The Future of Detergents

by:POLYVA     2021-02-03

The chemistry of soap manufacturing stayed essentially the same until 1916, when the first synthetic detergent was developed in Germany in response to a World War I-related shortage of fats for making soap. Known today simply as detergents, synthetic detergents are non-soap washing and cleaning products that are 'synthesized' or put together chemically from a variety of raw materials. The discovery of detergents was also driven by the need for a cleaning agent that, unlike soap, would not combine with the mineral salts in water to form an insoluble substance known as soap curd. 





Household detergent production in the United States began in the early 1930s, but did not really take off until after World War II. The war-time interruption of fat and oil supplies as well as the military's need for a cleaning agent that would work in mineral-rich sea water and in cold water had further stimulated research on detergents. 

The first detergents were used chiefly for hand dishwashing and fine fabric laundering. The breakthrough in the development of detergents for all-purpose laundry uses came in 1946, when the first 'built' detergent (containing a surfactant/builder combination) was introduced in the U.S. The surfactant is a detergent product's basic cleaning ingredient, while the builder helps the surfactant to work more efficiently. Phosphate compounds used as builders in these detergents vastly improved performance, making them suitable for cleaning heavily soiled laundry. 


By 1953, sales of detergents in this country had surpassed those of soap. Now detergents have all but replaced soap-based products for laundering, dishwashing and household cleaning. Detergents (alone or in combination with soap) are also found in many of the bars and liquids used for personal cleansing. 

Since those early achievements in detergent and builder chemistry, new product activity has continued to focus on developing cleaning products that are efficient and easy to use, as well as safe for consumers and for the environment. Here's a summary of some of those innovations:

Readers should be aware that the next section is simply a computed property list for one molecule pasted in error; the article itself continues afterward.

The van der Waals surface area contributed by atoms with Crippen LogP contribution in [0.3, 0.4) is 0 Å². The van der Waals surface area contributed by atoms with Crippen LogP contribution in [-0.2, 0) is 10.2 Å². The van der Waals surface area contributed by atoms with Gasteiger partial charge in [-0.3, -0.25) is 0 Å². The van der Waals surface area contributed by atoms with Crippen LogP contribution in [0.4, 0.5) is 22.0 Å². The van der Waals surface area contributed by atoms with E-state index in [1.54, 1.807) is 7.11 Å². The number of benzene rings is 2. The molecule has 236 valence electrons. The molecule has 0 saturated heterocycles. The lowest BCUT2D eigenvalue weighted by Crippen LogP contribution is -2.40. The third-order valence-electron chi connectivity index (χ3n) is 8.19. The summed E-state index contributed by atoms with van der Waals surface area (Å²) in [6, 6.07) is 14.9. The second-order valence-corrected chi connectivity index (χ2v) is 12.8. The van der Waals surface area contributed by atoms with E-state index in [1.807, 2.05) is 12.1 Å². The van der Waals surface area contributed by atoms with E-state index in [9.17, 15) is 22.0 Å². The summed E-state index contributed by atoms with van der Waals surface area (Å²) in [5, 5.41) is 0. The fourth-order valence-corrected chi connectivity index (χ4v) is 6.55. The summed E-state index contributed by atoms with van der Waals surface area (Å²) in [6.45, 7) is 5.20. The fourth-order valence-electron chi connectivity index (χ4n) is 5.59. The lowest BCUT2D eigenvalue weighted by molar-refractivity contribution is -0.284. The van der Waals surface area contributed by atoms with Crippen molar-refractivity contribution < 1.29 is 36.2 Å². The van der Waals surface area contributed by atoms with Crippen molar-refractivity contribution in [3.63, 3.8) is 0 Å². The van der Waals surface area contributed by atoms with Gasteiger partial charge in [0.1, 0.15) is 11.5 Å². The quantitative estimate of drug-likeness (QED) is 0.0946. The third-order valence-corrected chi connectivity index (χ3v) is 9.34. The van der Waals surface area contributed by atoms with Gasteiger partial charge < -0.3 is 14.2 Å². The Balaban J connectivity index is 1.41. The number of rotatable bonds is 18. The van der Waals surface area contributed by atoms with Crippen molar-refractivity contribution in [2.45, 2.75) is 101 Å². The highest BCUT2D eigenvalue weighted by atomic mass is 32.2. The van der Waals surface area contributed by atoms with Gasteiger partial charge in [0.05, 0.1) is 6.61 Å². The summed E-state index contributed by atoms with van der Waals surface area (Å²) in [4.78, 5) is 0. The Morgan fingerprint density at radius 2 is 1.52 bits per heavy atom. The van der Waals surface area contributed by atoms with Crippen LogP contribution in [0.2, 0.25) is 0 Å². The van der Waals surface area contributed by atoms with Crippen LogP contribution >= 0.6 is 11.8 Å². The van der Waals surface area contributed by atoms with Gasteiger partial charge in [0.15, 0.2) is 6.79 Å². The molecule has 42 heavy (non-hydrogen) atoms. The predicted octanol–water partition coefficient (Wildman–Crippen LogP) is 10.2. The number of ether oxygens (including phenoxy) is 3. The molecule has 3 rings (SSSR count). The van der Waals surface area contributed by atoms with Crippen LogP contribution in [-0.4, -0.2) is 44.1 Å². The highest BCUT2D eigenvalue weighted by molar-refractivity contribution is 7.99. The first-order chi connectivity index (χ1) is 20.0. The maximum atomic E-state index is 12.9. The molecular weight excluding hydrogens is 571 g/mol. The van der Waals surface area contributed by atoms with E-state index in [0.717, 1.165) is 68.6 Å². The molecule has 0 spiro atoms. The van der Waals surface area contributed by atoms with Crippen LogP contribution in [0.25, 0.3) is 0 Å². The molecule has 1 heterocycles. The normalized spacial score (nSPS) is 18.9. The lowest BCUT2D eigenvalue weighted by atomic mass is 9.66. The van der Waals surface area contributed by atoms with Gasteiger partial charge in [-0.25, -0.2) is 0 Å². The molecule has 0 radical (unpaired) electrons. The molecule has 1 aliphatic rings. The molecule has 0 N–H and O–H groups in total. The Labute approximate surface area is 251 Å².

1950s 
Automatic dishwasher powders 
Liquid laundry, hand dishwashing and all-purpose cleaning products 
Fabric softeners (rinse-cycle added) 
Detergent with oxygen bleach 
 
 
1980s 
Detergents for cooler water washing 
Automatic dishwasher liquids 
Concentrated laundry powders 
 


 
1960s 
Prewash soil and stain removers 
Laundry powders with enzymes 
Enzyme presoaks 
 
 
1990s 
Ultra (super concentrated) powder and liquid detergents 
Ultra fabric softeners 
Automatic dishwasher gels 
Laundry and cleaning product refills 
 


 
1970s 
Liquid hand soaps 
Fabric softeners (sheets and wash-cycle added) 
Multifunctional products (e.g., detergent with fabric softener) 
 
 

2000s
Disposable cleaning wipes
Pre-measured dissolvable packets
Spa scents and natural options




 


With the technology of water soluble film applied to the detergent industry, there are many new forms of the detergent coming out. We thinking about the best form for it and also for the future. From the materials we have mainly two from liquid and powder,if we could pack this two together in one water soluble thing would be great! With this concept and the advantage of the water soluble film technology people can now make these kinds of new products. Keep the materials in it's original form will save great amount of energy and in the packing and delivery stage water soluble film decrease the usage of plastic about 95%. It's also turn out to be a solution to help with save plastic. 


In future we might see more pre-measured pods or other form packed maybe liquid and powder or other form of materials and delivery you the best clean result and at same time help our planet.



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